Stonily, Queenie tells Bernard she’ll make up a bed for him, in a separate room from her own. Bernard offers to help, but she tells him to go finish his tea. Bernard spends hours looking at newspaper clips detailing Arthur’s death; but even when Queenie tells him it was the worst thing that ever happened to her, he has nothing to say and doesn’t ask her any questions.
While Bernard is determined to resume his own life as if nothing has happened, Queenie is unwilling to allow this to happen. Her stony exterior reflects her reluctance to give up the independence that has been so beneficial to her, and return to a marriage that has always been deeply stifling.
Neither Bernard nor Queenie have the courage to kiss goodnight. Feeling unsettled, Queenie locks her bedroom door after he retires to his own room. The next morning, she finds him gossiping on the front porch with Mr. Todd. Over breakfast, he asks her about the lodgers; Queenie feels odd to hear him return so quickly to talking about their life as a couple, using the pronoun “we.”
Bernard is much more at ease with Mr. Todd than Queenie, which suggests that he’s going to align himself with Mr. Todd’s hostility towards the influx of immigrants into the neighborhood, rather than his wife’s willingness to accept and promote change.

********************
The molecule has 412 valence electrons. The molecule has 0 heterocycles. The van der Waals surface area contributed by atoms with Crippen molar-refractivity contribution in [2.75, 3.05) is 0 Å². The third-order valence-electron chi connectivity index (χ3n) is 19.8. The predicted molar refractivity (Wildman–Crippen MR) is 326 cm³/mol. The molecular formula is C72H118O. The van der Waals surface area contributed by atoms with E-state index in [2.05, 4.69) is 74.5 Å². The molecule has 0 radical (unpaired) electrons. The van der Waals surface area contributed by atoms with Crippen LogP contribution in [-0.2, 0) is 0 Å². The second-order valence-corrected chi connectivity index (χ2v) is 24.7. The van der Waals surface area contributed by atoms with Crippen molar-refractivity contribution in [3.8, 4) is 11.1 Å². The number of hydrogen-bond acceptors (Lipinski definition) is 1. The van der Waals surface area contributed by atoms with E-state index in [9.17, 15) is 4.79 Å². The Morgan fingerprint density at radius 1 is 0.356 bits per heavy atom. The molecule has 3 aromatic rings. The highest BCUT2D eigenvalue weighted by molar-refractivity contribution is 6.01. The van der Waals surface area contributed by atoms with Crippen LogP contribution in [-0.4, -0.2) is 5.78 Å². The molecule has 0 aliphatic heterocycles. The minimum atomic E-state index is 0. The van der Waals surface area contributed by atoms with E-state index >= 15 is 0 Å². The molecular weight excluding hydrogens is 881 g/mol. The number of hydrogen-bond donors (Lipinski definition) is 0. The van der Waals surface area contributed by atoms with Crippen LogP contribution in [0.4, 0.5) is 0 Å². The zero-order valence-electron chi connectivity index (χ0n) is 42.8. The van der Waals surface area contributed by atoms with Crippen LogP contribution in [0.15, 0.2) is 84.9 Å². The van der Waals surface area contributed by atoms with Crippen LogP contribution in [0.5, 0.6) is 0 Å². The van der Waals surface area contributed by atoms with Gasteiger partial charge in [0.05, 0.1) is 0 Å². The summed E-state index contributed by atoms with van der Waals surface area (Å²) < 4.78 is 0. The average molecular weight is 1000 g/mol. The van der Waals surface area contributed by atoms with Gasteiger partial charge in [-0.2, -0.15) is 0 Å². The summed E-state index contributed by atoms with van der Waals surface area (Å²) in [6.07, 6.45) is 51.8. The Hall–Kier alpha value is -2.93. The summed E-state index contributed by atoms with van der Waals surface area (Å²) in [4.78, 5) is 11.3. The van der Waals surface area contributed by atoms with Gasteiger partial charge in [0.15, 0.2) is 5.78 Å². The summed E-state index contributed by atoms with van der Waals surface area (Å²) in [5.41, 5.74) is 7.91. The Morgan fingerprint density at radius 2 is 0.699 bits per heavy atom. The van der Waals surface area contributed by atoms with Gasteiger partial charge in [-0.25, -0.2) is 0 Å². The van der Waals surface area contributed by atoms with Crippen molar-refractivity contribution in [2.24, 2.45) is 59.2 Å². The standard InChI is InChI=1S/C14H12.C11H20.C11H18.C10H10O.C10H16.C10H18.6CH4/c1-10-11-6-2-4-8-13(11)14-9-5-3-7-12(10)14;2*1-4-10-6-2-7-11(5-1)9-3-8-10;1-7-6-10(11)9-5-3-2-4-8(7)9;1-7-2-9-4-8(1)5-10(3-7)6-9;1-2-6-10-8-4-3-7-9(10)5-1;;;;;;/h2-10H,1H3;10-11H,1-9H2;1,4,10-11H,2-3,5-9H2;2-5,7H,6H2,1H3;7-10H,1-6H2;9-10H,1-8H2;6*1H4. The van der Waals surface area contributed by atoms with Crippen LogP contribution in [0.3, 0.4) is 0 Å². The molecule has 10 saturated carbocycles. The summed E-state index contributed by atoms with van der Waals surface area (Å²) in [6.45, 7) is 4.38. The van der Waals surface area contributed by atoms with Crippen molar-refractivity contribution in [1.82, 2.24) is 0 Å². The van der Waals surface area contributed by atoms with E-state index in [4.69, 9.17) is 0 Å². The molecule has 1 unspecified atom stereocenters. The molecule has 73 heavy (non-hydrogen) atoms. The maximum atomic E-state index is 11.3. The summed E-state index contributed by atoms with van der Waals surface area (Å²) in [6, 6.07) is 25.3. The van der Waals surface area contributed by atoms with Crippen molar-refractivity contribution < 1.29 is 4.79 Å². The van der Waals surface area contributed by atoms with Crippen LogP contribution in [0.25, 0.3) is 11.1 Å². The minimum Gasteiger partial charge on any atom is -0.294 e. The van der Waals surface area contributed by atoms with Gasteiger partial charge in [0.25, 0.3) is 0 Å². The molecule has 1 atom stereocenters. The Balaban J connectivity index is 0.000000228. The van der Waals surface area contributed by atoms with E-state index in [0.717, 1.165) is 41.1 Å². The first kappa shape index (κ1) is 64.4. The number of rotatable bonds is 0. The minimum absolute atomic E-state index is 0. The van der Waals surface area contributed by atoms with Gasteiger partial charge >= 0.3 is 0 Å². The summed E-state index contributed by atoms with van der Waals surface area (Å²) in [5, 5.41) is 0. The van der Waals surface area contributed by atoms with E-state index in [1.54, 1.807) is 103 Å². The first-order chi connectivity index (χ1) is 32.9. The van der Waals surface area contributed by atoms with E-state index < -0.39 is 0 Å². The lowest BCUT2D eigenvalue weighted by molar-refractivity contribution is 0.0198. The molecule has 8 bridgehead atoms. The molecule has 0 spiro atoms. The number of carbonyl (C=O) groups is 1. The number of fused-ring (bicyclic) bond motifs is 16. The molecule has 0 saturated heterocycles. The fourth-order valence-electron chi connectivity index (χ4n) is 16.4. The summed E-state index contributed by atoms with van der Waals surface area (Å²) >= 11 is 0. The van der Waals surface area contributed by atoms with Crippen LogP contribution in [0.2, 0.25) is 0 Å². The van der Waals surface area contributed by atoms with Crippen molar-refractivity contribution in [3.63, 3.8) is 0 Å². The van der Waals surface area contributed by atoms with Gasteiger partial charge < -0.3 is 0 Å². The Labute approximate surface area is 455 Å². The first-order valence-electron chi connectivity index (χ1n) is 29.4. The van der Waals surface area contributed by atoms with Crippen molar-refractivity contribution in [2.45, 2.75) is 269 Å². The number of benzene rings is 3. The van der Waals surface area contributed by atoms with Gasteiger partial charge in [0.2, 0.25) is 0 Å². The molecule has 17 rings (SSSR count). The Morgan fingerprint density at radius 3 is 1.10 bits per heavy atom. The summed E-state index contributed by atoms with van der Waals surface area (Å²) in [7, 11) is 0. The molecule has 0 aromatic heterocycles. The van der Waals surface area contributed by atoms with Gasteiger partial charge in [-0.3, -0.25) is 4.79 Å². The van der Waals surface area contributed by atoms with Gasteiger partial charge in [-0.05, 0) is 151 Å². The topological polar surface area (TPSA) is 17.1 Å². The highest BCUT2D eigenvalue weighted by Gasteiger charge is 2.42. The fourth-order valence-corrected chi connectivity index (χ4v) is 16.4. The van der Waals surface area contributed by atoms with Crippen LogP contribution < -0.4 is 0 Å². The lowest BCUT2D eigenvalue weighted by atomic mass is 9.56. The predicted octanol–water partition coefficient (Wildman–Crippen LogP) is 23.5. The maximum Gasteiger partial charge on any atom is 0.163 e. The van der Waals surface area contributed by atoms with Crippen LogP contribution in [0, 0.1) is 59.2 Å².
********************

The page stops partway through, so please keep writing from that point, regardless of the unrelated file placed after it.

Bernard is unhappy that most of the lodgers are black; moreover, Mr. Todd has already told him that the one white renter, Jean, is a woman of questionable repute. Queenie contests that, with her husband missing, she had to provide for herself somehow. Bernard declares abruptly that the lodgers will have to leave; he’s disgusted that “the street has gone to the dogs” with so many people of color moving in.
Bernard’s assertion that people of color degrade the neighborhood’s character is obviously insulting. Moreover, he’s also insulting his wife by refusing to appreciate the difficult circumstances he put her in by abandoning her, and refusing to honor the arrangements she’s made in his absence.
Because the city has changed so much, Bernard suggests they move to the suburbs, just as Mr. Todd is planning to do. He tells Queenie he wants to start a rabbit farm, and that she can be his partner and handle the rabbits while he takes care of the business. Queenie thinks this is a crazy idea. Her husband has only been back for a day and she already feels “smothered.”
While the rabbit-farming scheme represented the culmination of Bernard’s one meaningful friendship, now it represents his attempt to subjugate his wife, and the absurdity of expecting to expecting to slip right into a life he’s abandoned for years.